One of the highlights of the weekdays used to be the fifteen minute “chai session” that used to happen in the break room. As we weren’t allowed to carry over beverages to our desks, the break was a well anticipated event; not only for those who love “chai” but the camaraderie that went along with it. The experience of “chai time” started into the early days of college, where the campus canteen used to be the centre of “chai and biscuits” at any time of the day or evening. With the hot brew comforting each of us, the woes, worries, near-misses and the best highlights as the day ends. Through the years, these sessions had stayed on in the campus life and eventually even into the office.
“Tea time is a chance to slow down, pull back and appreciate our surroundings.” Letitia Baldrige
Delving into the history and tradition of tea, each area and country have their own special styles and customs. Bringing these styles home feels like sharing a . Known as “shai” in Egypt, the widely preferred tea is the black tea. It is prepared as “Koshary tea” wherein the black tea is steeped in boiled water, letting it set for a few minutes, sweetened with cane sugar or flavoured with fresh mint leaves with milk, the latter being by choice. The other variety is the “Saiidi tea” which is prepared by boiling black tea over a strong flame for five minutes or longer. Being extremely bitter, it needs plenty of cane sugar to go along with it.
Coming over to East Frisia, the traditional tea preparation is a special art in itself. A white rock candy sugar, known as “kluntje” is added to an empty cup. Then tea is poured over the Kluntje, with a heavy cream “cloud” added on. Served without a spoon or being stirred, this tea is had un-stirred in three tiers. Initially it tastes predominantly of cream, then the taste of tea with the final sweet taste of kluntje at the bottom of the cup. As the kluntje melts slowly, it allows multiple cups of tea to be sweetened. Stirring the tea would merge all the tiers as one, thereby missing out on the traditional beauty of the tea savouring. Being a guest, less than three cups of tea is being rude tot he host. Once done, the cup has to be placed upside down on the saucer or the spoon in the cup to signal that one is done and satisfied.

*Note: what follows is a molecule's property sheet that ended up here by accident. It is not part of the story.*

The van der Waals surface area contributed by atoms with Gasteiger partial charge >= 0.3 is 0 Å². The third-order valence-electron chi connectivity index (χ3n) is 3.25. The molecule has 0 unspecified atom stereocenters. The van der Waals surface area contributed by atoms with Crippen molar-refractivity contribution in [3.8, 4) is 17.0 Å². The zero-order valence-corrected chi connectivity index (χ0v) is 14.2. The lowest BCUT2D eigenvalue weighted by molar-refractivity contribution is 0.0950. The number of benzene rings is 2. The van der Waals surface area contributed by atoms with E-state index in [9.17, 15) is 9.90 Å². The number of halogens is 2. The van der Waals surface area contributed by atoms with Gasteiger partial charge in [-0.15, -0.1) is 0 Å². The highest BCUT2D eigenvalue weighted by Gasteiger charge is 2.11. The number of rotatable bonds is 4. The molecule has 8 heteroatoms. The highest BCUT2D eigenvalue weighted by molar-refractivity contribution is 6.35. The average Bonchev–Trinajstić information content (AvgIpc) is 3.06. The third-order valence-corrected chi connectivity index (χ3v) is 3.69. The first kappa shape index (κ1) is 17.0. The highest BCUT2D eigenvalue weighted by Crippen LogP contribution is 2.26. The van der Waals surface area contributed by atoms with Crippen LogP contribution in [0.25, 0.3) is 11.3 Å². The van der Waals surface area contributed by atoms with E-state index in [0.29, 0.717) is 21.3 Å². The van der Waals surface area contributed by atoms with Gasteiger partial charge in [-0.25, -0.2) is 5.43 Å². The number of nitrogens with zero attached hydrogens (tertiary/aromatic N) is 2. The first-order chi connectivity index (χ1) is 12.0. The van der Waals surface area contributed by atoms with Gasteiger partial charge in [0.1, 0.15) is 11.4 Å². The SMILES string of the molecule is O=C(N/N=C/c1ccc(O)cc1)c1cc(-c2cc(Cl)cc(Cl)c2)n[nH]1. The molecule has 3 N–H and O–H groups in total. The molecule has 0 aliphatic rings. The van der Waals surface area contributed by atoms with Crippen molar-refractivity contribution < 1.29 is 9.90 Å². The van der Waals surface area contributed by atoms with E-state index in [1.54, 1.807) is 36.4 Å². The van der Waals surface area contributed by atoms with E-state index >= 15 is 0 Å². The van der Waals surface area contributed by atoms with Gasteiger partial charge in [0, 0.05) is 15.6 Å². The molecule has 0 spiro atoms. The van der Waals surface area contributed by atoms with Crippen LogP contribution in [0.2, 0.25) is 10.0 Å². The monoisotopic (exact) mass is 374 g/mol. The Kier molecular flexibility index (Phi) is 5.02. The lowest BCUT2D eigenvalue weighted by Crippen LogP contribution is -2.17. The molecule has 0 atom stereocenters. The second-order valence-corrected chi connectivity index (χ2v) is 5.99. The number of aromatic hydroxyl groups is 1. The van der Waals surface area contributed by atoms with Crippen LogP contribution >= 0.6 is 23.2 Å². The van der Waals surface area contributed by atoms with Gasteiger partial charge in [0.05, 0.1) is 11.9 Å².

The Sahelian region of the Sahara, green gunpowder tea is had with a session of storytelling and heartfelt conversation. The tea is poured into the glasses and back, with a foam building on top of it. Had with plenty of sugar and little milk, the Sahelian tea has the first infusion as bitter as death, the second as flavourful as life (go in between) and the third sweet as love.
“A thoughtful cup of tea brought to your bedside each morning means more to me than the huge bouquet of flowers bought once a year.” Penny Jordan
With the lock-down on and the friendly “chai” sessions out of the equation, sharing tea in a special through video chats makes the circle of friendship fun, endearing and lovely. Besides having plenty of tea customs to choose from, each weekend session of tea, feels like bringing another part of the world home.